Radical Pedagogy (2013)
Volume 10 Issue 1
“Open” and “Concealed” Dramaturgics: A Pedagogical Paradigmatic Strategy for
Conveying an Eyewitness Account of the Lethal Account of the Lethal Injection
Process to College Undergraduates
Over the course
of the past decade, there has been a substantial increase in the introduction
of death penalty courses into college curricula across the United States.
Teaching such a course is both exciting and challenging, and presents faculty
with the opportunity to broach the topic from any number of academic angles.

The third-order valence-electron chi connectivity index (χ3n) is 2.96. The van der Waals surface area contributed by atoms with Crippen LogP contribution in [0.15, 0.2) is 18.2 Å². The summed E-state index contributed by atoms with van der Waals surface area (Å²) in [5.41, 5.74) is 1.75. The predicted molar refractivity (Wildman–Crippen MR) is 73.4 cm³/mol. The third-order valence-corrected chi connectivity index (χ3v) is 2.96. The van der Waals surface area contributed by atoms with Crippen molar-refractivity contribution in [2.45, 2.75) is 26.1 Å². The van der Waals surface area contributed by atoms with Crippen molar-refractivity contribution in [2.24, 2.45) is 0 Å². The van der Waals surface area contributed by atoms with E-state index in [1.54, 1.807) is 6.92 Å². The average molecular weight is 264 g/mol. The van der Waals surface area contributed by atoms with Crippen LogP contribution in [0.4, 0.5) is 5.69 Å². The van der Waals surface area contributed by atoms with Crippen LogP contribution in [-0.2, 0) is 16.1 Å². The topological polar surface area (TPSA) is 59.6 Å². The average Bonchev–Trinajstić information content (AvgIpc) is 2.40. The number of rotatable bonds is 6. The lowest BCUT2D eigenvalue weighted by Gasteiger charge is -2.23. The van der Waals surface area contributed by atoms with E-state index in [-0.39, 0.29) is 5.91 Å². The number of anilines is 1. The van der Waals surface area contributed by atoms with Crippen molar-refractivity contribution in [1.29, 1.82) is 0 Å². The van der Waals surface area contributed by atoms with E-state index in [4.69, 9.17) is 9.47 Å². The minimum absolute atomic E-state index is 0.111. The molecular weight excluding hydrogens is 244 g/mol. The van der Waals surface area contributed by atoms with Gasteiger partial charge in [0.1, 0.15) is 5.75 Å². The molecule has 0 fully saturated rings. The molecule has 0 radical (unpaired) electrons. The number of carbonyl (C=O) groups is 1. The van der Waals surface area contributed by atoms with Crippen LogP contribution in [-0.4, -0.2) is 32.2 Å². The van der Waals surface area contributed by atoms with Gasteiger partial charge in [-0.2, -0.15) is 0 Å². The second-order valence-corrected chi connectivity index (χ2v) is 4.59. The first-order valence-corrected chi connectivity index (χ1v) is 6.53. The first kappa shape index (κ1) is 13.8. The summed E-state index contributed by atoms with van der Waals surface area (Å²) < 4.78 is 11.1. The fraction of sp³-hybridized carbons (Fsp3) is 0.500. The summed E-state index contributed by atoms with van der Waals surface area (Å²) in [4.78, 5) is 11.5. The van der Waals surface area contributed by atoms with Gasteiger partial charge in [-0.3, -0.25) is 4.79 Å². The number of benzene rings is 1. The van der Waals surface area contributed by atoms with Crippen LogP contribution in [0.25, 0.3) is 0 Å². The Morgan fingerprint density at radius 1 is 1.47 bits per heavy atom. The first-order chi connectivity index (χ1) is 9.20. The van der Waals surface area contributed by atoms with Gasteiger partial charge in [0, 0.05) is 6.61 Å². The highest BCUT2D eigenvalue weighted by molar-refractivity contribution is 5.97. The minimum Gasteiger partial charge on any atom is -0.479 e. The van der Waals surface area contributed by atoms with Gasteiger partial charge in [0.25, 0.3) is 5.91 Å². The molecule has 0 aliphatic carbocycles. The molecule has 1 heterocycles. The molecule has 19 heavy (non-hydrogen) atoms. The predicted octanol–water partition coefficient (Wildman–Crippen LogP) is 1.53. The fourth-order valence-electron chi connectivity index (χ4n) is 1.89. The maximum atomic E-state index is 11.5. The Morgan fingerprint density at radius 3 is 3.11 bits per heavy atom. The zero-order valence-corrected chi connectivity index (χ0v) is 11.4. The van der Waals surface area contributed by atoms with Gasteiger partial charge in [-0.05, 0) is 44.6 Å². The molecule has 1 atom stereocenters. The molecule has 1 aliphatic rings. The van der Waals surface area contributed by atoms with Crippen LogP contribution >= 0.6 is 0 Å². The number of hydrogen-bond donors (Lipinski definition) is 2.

Furthermore, capital punishment is a controversial and provocative social issue
in the university classroom, inviting the inclusion of creative educational
strategies to effectively communicate the eventuality of the sanction. This
article presents a working pedagogical approach by which the modern American
execution is illustrated and relived in the undergraduate sociology classroom –
this is accomplished via the author’s eyewitness account of a lethal injection
procedure, framed theoretically by the paradigm of dramaturgy. Lofland’s ‘open’
versus ‘concealed’ dramaturgics, or strategies of performance, are also applied
and discussed. Upon the introduction of the experiential into the classroom
setting, students are not only compelled to realize the actuality of an
otherwise abstract, detached event, but are also exposed to the human, visceral
component of viewing death.
Keywords: capital punishment,
dramaturgics, Lofland, pedagogy